encode_decode wrote:@gib - C# is a great language - I think better than Java.
Wasn't C# originally Java? I think Microsoft bought the language from Oracle and has been improving on it since. They're still two different languages but I think C# began as a clone of Java.
Are you an Oracle guy?
Visual Studio is awesome - I have used it many times over the years - I like the idea of the way their licensing works these days <-- Yeah, free!
and the different versions available - I mainly use it for C++ and C#. I am not too sure whether I have used EntityFramework but I have used tools similar to it. I have used quite a few different MVC frameworks in different programming domains.
Yeah, MVC seems to be the current trend now-a-days for programming architectures... until the next greatest thing comes along.
encode_decode wrote:I read your Rationality is Overrated post - I love the child seat example and the trolling rationality example. When we get time we should have a talk about different types of ways rationality can blend to irrationality and how these can be utilized in a bot - I already have a scheme that covers this sort of thing - I have a scheme for emotions too. They are like spectrum's but in code.
So not binary, you mean? Is randomness an element?
Off the top of my head, I would imagine that if you wanted to build AI to use irrational or quasi-rational approaches to achieving some goal, you would first have to program into it what it's goal is. Then you would get it to try out different approaches, some rational (i.e. completely algorithmic), others not so rational (some element of randomness, or "fuzzy logic", maybe bringing in your spectrums), and keep track of which approaches have the best track record. Then once it figures that out, repeat with a different goal.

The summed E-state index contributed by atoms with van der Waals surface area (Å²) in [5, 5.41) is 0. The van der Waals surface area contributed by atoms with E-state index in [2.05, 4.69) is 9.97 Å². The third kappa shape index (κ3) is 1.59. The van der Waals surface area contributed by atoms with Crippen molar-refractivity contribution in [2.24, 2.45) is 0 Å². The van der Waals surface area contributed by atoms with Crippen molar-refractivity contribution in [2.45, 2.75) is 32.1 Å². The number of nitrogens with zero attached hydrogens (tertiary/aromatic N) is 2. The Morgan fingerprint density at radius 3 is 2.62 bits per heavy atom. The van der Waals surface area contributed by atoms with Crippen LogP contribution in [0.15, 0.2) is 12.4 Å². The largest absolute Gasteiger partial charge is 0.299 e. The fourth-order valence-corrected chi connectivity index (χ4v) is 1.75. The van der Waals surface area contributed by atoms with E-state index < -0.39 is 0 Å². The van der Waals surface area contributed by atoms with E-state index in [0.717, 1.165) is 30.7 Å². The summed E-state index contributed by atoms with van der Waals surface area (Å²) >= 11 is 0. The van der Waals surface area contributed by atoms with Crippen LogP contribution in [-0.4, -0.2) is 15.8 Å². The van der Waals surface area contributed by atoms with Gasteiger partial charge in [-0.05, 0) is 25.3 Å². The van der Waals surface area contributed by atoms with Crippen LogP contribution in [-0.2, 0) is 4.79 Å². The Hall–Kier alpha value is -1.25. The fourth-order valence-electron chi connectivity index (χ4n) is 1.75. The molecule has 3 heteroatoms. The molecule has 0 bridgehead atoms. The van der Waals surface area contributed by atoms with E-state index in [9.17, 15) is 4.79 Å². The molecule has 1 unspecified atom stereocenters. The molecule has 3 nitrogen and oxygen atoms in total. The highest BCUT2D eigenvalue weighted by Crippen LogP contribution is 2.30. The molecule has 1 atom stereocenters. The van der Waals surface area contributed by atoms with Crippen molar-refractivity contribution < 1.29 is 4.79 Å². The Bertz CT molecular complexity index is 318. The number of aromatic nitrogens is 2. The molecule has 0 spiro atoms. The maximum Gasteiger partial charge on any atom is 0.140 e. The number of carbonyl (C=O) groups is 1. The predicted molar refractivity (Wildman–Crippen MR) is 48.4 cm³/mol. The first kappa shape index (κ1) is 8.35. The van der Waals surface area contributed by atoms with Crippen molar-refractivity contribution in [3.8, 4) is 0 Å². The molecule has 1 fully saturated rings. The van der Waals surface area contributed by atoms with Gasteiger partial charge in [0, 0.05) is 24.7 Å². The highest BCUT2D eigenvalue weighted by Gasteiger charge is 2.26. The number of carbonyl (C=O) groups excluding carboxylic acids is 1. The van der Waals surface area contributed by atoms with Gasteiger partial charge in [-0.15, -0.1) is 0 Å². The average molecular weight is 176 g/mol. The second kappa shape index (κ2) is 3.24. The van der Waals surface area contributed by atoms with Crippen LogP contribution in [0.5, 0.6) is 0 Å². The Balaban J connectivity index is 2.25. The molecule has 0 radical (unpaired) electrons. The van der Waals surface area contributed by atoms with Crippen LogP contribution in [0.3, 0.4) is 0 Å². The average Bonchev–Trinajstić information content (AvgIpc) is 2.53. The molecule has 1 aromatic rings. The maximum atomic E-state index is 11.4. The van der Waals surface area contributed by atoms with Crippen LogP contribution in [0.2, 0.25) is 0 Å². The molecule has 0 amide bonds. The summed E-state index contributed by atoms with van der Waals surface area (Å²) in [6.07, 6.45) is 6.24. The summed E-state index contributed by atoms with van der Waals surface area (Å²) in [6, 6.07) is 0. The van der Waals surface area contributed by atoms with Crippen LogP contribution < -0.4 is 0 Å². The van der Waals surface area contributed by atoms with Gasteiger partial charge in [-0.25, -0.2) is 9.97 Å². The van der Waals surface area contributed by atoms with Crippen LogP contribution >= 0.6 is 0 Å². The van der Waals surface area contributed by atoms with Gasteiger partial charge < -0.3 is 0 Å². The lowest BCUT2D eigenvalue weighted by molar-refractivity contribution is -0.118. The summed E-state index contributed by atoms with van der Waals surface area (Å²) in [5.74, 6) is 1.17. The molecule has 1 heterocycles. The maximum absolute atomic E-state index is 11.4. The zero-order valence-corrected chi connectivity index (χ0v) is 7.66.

encode_decode wrote:Answering your question: Is that like a message queue? They are more or less the same concept - I think historically the message queue might be newer than the bus - I use my own bus that I designed and basically what it does is to defer some processing when it is not needed otherwise processes everything in the order given from the outset. My bus is multidimensional - I will explain how at a later date.
encode_decode wrote:I asked a question on another forum: Why do people have the desire to talk? Well I got a few interesting responses outside the Internet's more practical results. I think talking is just networking in a way. This could be interesting to talk about one day too.
Exactly! We are constantly downloading and uploading programs into each other's brains.
encode_decode wrote:Ah yes - I know exactly what you are talking about and I am more or less able to personally bypass it - however you have some very interesting points there; tools - situation specific matters - survival - strategy; some of which the general mechanism behind Bounded Rationality could be good at. Just change out the rationality for whatever else.
Yeah, but it's usually not all or nothing. Even when a politician is engaging in a bit of sophistry, he uses some
rationality when promulgating his platform. He just allows for subtle gaps or emotional leaps sometimes.
encode_decode wrote:Further Regarding AI Domination: I think that AI is already changing us just like other technology - it is just that most of us do not really get that yet - but there is plenty of weak AI around already in smart phones, automobiles, process control systems Siri and hell, google is a form of AI. I think it is more likely that as we build AI and it changes and enhances us and our lives that our understanding of it will increase and we will put that new understanding into AI which will further enhance us and our lives and so on and so forth et cetera et cetera - I mean take your pick of philosophies there - I think even cause and effect offers us some insight here.
encode_decode wrote:As far as a world take over or revolt from AI - I don't think so - I think it might be possible if it was in the wrong hands - but in the right hands and in its own hands I don't think so. I would like to further this conversation but I will leave it at that for this post.